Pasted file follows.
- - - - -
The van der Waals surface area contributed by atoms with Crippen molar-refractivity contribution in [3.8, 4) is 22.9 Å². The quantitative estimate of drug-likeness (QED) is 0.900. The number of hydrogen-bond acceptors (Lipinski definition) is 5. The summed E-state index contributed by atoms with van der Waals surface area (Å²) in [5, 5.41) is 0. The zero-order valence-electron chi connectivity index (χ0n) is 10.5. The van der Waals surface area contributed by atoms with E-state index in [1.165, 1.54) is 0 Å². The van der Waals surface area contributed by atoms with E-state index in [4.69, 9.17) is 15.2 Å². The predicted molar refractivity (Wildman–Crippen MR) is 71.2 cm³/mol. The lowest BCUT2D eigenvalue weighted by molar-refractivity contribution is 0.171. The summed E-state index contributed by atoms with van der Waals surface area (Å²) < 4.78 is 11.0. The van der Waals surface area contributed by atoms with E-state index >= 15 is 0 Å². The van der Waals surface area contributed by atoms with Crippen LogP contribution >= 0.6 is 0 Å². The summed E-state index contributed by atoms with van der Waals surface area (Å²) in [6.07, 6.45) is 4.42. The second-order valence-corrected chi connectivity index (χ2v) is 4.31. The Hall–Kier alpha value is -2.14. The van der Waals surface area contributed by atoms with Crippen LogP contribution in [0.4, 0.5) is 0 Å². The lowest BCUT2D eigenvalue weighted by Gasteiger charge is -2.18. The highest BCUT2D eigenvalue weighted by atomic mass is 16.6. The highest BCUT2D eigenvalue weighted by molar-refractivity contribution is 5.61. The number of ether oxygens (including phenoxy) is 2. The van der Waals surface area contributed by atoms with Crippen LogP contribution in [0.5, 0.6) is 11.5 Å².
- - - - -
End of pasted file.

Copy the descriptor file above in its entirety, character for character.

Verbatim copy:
The van der Waals surface area contributed by atoms with Crippen molar-refractivity contribution in [3.8, 4) is 22.9 Å². The quantitative estimate of drug-likeness (QED) is 0.900. The number of hydrogen-bond acceptors (Lipinski definition) is 5. The summed E-state index contributed by atoms with van der Waals surface area (Å²) in [5, 5.41) is 0. The zero-order valence-electron chi connectivity index (χ0n) is 10.5. The van der Waals surface area contributed by atoms with E-state index in [1.165, 1.54) is 0 Å². The van der Waals surface area contributed by atoms with E-state index in [4.69, 9.17) is 15.2 Å². The predicted molar refractivity (Wildman–Crippen MR) is 71.2 cm³/mol. The lowest BCUT2D eigenvalue weighted by molar-refractivity contribution is 0.171. The summed E-state index contributed by atoms with van der Waals surface area (Å²) < 4.78 is 11.0. The van der Waals surface area contributed by atoms with E-state index >= 15 is 0 Å². The van der Waals surface area contributed by atoms with Crippen LogP contribution >= 0.6 is 0 Å². The summed E-state index contributed by atoms with van der Waals surface area (Å²) in [6.07, 6.45) is 4.42. The second-order valence-corrected chi connectivity index (χ2v) is 4.31. The Hall–Kier alpha value is -2.14. The van der Waals surface area contributed by atoms with Crippen LogP contribution in [0.4, 0.5) is 0 Å². The lowest BCUT2D eigenvalue weighted by Gasteiger charge is -2.18. The highest BCUT2D eigenvalue weighted by atomic mass is 16.6. The highest BCUT2D eigenvalue weighted by molar-refractivity contribution is 5.61. The number of ether oxygens (including phenoxy) is 2. The van der Waals surface area contributed by atoms with Crippen LogP contribution in [0.5, 0.6) is 11.5 Å².